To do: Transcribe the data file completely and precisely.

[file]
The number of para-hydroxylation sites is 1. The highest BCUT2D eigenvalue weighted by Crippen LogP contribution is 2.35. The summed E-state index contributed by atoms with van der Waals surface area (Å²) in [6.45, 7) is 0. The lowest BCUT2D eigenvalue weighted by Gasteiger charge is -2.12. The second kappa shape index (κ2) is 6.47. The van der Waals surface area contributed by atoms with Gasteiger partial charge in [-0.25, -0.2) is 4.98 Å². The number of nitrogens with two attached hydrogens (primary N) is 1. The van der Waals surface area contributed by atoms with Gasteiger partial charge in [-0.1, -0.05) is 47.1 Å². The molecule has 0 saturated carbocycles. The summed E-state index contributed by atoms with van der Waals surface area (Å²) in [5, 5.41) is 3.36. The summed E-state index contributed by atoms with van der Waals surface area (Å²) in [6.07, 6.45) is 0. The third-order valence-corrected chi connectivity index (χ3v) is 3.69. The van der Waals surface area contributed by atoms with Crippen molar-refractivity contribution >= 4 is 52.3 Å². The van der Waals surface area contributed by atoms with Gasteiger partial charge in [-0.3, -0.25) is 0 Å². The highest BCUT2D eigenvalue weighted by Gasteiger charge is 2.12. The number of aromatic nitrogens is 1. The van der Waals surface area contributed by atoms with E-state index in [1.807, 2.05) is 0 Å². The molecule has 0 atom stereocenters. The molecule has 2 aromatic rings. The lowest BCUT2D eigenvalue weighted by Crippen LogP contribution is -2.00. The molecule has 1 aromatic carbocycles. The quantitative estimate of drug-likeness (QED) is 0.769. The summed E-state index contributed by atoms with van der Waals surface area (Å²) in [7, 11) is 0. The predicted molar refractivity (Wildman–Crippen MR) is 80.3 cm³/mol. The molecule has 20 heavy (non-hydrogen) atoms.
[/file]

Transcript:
The number of para-hydroxylation sites is 1. The highest BCUT2D eigenvalue weighted by Crippen LogP contribution is 2.35. The summed E-state index contributed by atoms with van der Waals surface area (Å²) in [6.45, 7) is 0. The lowest BCUT2D eigenvalue weighted by Gasteiger charge is -2.12. The second kappa shape index (κ2) is 6.47. The van der Waals surface area contributed by atoms with Gasteiger partial charge in [-0.25, -0.2) is 4.98 Å². The number of nitrogens with two attached hydrogens (primary N) is 1. The van der Waals surface area contributed by atoms with Gasteiger partial charge in [-0.1, -0.05) is 47.1 Å². The molecule has 0 saturated carbocycles. The summed E-state index contributed by atoms with van der Waals surface area (Å²) in [5, 5.41) is 3.36. The summed E-state index contributed by atoms with van der Waals surface area (Å²) in [6.07, 6.45) is 0. The third-order valence-corrected chi connectivity index (χ3v) is 3.69. The van der Waals surface area contributed by atoms with Crippen molar-refractivity contribution >= 4 is 52.3 Å². The van der Waals surface area contributed by atoms with Gasteiger partial charge in [-0.3, -0.25) is 0 Å². The highest BCUT2D eigenvalue weighted by Gasteiger charge is 2.12. The number of aromatic nitrogens is 1. The van der Waals surface area contributed by atoms with E-state index in [1.807, 2.05) is 0 Å². The molecule has 0 atom stereocenters. The molecule has 2 aromatic rings. The lowest BCUT2D eigenvalue weighted by Crippen LogP contribution is -2.00. The molecule has 1 aromatic carbocycles. The quantitative estimate of drug-likeness (QED) is 0.769. The summed E-state index contributed by atoms with van der Waals surface area (Å²) in [7, 11) is 0. The predicted molar refractivity (Wildman–Crippen MR) is 80.3 cm³/mol. The molecule has 20 heavy (non-hydrogen) atoms.